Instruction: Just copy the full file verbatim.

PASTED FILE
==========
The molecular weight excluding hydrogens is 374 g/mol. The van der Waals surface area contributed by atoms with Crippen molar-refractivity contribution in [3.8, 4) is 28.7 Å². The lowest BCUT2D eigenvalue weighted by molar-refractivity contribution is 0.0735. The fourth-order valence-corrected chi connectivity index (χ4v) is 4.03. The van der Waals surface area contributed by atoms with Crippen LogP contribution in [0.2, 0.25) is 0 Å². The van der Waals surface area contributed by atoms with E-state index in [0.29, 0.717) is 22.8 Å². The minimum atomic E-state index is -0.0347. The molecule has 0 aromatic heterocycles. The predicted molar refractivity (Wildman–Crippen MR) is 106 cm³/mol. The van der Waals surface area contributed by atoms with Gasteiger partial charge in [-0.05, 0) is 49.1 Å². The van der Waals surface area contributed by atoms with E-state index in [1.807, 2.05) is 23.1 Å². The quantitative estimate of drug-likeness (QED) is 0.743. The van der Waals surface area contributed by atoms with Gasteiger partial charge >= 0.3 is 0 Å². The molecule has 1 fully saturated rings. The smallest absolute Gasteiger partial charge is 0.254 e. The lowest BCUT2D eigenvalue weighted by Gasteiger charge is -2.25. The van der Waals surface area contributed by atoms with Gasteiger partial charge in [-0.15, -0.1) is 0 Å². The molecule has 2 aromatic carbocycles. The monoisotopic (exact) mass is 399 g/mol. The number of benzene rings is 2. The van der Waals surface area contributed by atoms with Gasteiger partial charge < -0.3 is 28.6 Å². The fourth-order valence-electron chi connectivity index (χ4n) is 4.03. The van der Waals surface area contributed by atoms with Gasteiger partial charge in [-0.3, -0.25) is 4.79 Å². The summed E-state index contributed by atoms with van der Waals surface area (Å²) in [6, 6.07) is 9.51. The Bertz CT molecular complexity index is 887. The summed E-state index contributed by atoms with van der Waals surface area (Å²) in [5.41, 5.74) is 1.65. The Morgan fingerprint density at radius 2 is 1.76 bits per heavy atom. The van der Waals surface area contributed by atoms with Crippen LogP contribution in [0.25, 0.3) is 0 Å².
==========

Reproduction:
The molecular weight excluding hydrogens is 374 g/mol. The van der Waals surface area contributed by atoms with Crippen molar-refractivity contribution in [3.8, 4) is 28.7 Å². The lowest BCUT2D eigenvalue weighted by molar-refractivity contribution is 0.0735. The fourth-order valence-corrected chi connectivity index (χ4v) is 4.03. The van der Waals surface area contributed by atoms with Crippen LogP contribution in [0.2, 0.25) is 0 Å². The van der Waals surface area contributed by atoms with E-state index in [0.29, 0.717) is 22.8 Å². The minimum atomic E-state index is -0.0347. The molecule has 0 aromatic heterocycles. The predicted molar refractivity (Wildman–Crippen MR) is 106 cm³/mol. The van der Waals surface area contributed by atoms with Gasteiger partial charge in [-0.05, 0) is 49.1 Å². The van der Waals surface area contributed by atoms with E-state index in [1.807, 2.05) is 23.1 Å². The quantitative estimate of drug-likeness (QED) is 0.743. The van der Waals surface area contributed by atoms with Gasteiger partial charge >= 0.3 is 0 Å². The molecule has 1 fully saturated rings. The smallest absolute Gasteiger partial charge is 0.254 e. The lowest BCUT2D eigenvalue weighted by Gasteiger charge is -2.25. The van der Waals surface area contributed by atoms with Gasteiger partial charge in [-0.15, -0.1) is 0 Å². The molecule has 2 aromatic carbocycles. The monoisotopic (exact) mass is 399 g/mol. The number of benzene rings is 2. The van der Waals surface area contributed by atoms with Gasteiger partial charge < -0.3 is 28.6 Å². The fourth-order valence-electron chi connectivity index (χ4n) is 4.03. The van der Waals surface area contributed by atoms with Gasteiger partial charge in [-0.3, -0.25) is 4.79 Å². The summed E-state index contributed by atoms with van der Waals surface area (Å²) in [6, 6.07) is 9.51. The Bertz CT molecular complexity index is 887. The summed E-state index contributed by atoms with van der Waals surface area (Å²) in [5.41, 5.74) is 1.65. The Morgan fingerprint density at radius 2 is 1.76 bits per heavy atom. The van der Waals surface area contributed by atoms with Crippen LogP contribution in [0.25, 0.3) is 0 Å².